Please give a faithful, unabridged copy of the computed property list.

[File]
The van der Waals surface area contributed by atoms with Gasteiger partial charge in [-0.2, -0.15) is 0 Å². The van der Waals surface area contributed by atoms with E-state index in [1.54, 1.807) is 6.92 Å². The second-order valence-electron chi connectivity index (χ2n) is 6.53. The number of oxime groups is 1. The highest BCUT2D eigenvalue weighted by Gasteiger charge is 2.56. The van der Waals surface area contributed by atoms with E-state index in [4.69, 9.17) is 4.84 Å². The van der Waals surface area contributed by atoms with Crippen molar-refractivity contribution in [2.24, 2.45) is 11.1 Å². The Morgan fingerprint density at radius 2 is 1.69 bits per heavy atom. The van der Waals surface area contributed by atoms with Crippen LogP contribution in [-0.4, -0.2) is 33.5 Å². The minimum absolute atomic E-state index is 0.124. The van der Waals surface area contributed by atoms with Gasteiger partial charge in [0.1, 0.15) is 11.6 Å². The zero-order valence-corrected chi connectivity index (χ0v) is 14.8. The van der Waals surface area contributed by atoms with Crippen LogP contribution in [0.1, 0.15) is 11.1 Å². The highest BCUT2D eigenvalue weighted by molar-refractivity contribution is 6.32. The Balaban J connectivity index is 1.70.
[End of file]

The van der Waals surface area contributed by atoms with Gasteiger partial charge in [-0.2, -0.15) is 0 Å². The van der Waals surface area contributed by atoms with E-state index in [1.54, 1.807) is 6.92 Å². The second-order valence-electron chi connectivity index (χ2n) is 6.53. The number of oxime groups is 1. The highest BCUT2D eigenvalue weighted by Gasteiger charge is 2.56. The van der Waals surface area contributed by atoms with E-state index in [4.69, 9.17) is 4.84 Å². The van der Waals surface area contributed by atoms with Crippen molar-refractivity contribution in [2.24, 2.45) is 11.1 Å². The Morgan fingerprint density at radius 2 is 1.69 bits per heavy atom. The van der Waals surface area contributed by atoms with Crippen LogP contribution in [-0.4, -0.2) is 33.5 Å². The minimum absolute atomic E-state index is 0.124. The van der Waals surface area contributed by atoms with Gasteiger partial charge in [0.1, 0.15) is 11.6 Å². The zero-order valence-corrected chi connectivity index (χ0v) is 14.8. The van der Waals surface area contributed by atoms with Crippen LogP contribution in [0.1, 0.15) is 11.1 Å². The highest BCUT2D eigenvalue weighted by molar-refractivity contribution is 6.32. The Balaban J connectivity index is 1.70.